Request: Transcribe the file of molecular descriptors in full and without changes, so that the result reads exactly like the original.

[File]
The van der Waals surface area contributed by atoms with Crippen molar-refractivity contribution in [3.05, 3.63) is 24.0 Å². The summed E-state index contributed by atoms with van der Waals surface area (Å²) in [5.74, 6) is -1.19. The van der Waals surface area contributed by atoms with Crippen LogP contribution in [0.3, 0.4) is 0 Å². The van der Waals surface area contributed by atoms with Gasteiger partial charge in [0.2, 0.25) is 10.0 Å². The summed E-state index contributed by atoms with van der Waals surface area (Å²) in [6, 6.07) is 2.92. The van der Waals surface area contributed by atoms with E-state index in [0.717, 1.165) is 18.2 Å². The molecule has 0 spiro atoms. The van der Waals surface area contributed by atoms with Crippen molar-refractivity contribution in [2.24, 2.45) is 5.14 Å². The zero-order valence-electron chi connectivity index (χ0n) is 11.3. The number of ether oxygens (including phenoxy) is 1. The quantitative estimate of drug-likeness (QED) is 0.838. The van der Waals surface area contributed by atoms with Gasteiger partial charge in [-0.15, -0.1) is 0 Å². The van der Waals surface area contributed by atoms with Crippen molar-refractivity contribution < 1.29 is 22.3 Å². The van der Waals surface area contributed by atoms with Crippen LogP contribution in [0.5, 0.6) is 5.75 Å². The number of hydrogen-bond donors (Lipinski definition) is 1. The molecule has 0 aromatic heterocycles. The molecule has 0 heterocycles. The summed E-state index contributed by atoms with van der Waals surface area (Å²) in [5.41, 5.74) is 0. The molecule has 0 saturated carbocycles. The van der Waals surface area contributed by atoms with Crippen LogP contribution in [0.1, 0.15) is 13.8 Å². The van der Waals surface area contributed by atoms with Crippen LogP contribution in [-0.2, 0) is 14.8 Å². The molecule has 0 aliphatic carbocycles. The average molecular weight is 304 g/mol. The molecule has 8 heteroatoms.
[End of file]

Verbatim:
The van der Waals surface area contributed by atoms with Crippen molar-refractivity contribution in [3.05, 3.63) is 24.0 Å². The summed E-state index contributed by atoms with van der Waals surface area (Å²) in [5.74, 6) is -1.19. The van der Waals surface area contributed by atoms with Crippen LogP contribution in [0.3, 0.4) is 0 Å². The van der Waals surface area contributed by atoms with Gasteiger partial charge in [0.2, 0.25) is 10.0 Å². The summed E-state index contributed by atoms with van der Waals surface area (Å²) in [6, 6.07) is 2.92. The van der Waals surface area contributed by atoms with E-state index in [0.717, 1.165) is 18.2 Å². The molecule has 0 spiro atoms. The van der Waals surface area contributed by atoms with Crippen molar-refractivity contribution in [2.24, 2.45) is 5.14 Å². The zero-order valence-electron chi connectivity index (χ0n) is 11.3. The number of ether oxygens (including phenoxy) is 1. The quantitative estimate of drug-likeness (QED) is 0.838. The van der Waals surface area contributed by atoms with Gasteiger partial charge in [-0.15, -0.1) is 0 Å². The van der Waals surface area contributed by atoms with Crippen molar-refractivity contribution < 1.29 is 22.3 Å². The van der Waals surface area contributed by atoms with Crippen LogP contribution in [0.5, 0.6) is 5.75 Å². The number of hydrogen-bond donors (Lipinski definition) is 1. The molecule has 0 aromatic heterocycles. The molecule has 0 heterocycles. The summed E-state index contributed by atoms with van der Waals surface area (Å²) in [5.41, 5.74) is 0. The molecule has 0 saturated carbocycles. The van der Waals surface area contributed by atoms with Crippen LogP contribution in [0.1, 0.15) is 13.8 Å². The van der Waals surface area contributed by atoms with Crippen LogP contribution in [-0.2, 0) is 14.8 Å². The molecule has 0 aliphatic carbocycles. The average molecular weight is 304 g/mol. The molecule has 8 heteroatoms.